Before I came to Italy I spoke English and French. Now after five weeks in an Italian course, I am afraid that I can’t yet claim that I speak Italian and maybe I no longer speak French, at least not as well as I did 5 weeks ago. Thank goodness that I can still speak English!
Now I am speaking something that I call “Fritalian”, a mixture of French and Italian. For the first few weeks, every time I tried to speak I would start in French then have to stop and restart in Italian. I still do the same thing if I speak spontaneously, but now, if I am careful, I can start a sentence in Italian and only use a few French nouns or prepositions. I am usually unaware of this and realise it only when I get a confused stare from the other person. Recently I went into a hair salon and asked “how much” (in French) “for a haircut”( in Italian), and then I wondered why the man answered me in English.
But, little by little, it seems that the Italian is taking over the French. When I tried speaking French to a friend over the phone, it was the Italian words that wanted priority. I am trying to be patient and hoping that my brain will soon figure out that these are two separate languages and that I will eventually be able to speak them one at a time instead of both at once.
Even with my temporary (I hope) “Fritalian” problem, I find that the Italian people are very patient and encouraging when I try to speak their language. Just the other day I bought something and when asked if I needed a sac, I replied, “No, I can put it in my purse”. I managed to get out that short phrase all in Italian and the merchant complimented me on my language skills and asked if I lived in Italy. I had said only a few words, but his encouraging remarks left me feeling “fluent”.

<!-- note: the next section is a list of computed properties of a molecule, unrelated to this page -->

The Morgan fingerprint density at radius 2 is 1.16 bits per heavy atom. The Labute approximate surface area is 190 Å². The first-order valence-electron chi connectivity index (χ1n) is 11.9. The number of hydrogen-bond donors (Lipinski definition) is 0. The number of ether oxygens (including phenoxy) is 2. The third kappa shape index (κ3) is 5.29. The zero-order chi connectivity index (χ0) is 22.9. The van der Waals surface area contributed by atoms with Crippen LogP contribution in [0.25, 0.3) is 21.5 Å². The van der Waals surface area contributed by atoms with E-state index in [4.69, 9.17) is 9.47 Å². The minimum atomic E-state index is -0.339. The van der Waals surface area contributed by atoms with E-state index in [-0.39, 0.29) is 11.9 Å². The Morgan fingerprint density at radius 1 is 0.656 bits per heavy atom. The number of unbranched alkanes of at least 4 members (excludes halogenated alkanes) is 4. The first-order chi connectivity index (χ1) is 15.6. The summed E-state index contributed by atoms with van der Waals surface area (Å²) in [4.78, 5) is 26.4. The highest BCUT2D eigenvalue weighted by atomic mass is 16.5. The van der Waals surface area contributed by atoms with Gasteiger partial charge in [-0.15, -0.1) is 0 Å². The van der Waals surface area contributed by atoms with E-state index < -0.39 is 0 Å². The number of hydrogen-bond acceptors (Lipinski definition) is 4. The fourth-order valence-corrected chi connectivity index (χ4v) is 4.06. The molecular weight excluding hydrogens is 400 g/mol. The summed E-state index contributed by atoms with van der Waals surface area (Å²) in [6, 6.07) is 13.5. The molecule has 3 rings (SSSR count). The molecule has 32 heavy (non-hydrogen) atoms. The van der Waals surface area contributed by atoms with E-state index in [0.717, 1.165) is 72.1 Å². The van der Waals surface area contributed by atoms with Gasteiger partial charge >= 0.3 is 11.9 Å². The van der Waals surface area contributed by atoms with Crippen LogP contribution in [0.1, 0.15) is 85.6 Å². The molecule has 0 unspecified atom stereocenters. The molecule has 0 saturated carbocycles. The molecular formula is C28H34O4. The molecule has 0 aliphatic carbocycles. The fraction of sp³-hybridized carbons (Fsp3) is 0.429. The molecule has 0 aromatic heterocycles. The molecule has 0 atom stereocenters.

Even though the Italians, on the whole, are tolerant of my speaking ability, I know I need a lot of improvement. So this week I am starting with a private professor for conversation. Group conversation classes just don’t work for me because I don’t like speaking in groups – not in English, French or Italian. So I am taking the group grammar course and then a private conversation course. I am hoping I will have good results from this and will soon be chatting away in Italian. (Fingers crossed)
Until next time, Au revoir — I mean Arriverderci
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